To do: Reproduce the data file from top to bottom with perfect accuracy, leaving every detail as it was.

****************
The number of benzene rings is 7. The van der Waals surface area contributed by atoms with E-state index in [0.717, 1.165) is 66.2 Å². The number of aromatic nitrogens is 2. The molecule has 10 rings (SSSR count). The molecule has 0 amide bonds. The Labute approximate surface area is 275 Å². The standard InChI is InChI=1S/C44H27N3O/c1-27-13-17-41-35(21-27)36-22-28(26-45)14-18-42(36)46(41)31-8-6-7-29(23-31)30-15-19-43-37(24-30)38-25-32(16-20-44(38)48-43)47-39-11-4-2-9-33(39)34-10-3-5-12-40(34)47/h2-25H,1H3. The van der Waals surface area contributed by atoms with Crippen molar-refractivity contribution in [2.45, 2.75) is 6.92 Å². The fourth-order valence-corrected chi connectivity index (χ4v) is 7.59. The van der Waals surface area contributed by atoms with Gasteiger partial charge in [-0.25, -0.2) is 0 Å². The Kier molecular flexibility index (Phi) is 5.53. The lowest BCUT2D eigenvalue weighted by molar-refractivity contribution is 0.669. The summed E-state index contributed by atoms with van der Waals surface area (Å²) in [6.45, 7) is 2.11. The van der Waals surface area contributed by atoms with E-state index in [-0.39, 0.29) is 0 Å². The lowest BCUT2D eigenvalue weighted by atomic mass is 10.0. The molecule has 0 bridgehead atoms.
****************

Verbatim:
The number of benzene rings is 7. The van der Waals surface area contributed by atoms with E-state index in [0.717, 1.165) is 66.2 Å². The number of aromatic nitrogens is 2. The molecule has 10 rings (SSSR count). The molecule has 0 amide bonds. The Labute approximate surface area is 275 Å². The standard InChI is InChI=1S/C44H27N3O/c1-27-13-17-41-35(21-27)36-22-28(26-45)14-18-42(36)46(41)31-8-6-7-29(23-31)30-15-19-43-37(24-30)38-25-32(16-20-44(38)48-43)47-39-11-4-2-9-33(39)34-10-3-5-12-40(34)47/h2-25H,1H3. The van der Waals surface area contributed by atoms with Crippen molar-refractivity contribution in [2.45, 2.75) is 6.92 Å². The fourth-order valence-corrected chi connectivity index (χ4v) is 7.59. The van der Waals surface area contributed by atoms with Gasteiger partial charge in [-0.25, -0.2) is 0 Å². The Kier molecular flexibility index (Phi) is 5.53. The lowest BCUT2D eigenvalue weighted by molar-refractivity contribution is 0.669. The summed E-state index contributed by atoms with van der Waals surface area (Å²) in [6.45, 7) is 2.11. The van der Waals surface area contributed by atoms with E-state index in [-0.39, 0.29) is 0 Å². The lowest BCUT2D eigenvalue weighted by atomic mass is 10.0. The molecule has 0 bridgehead atoms.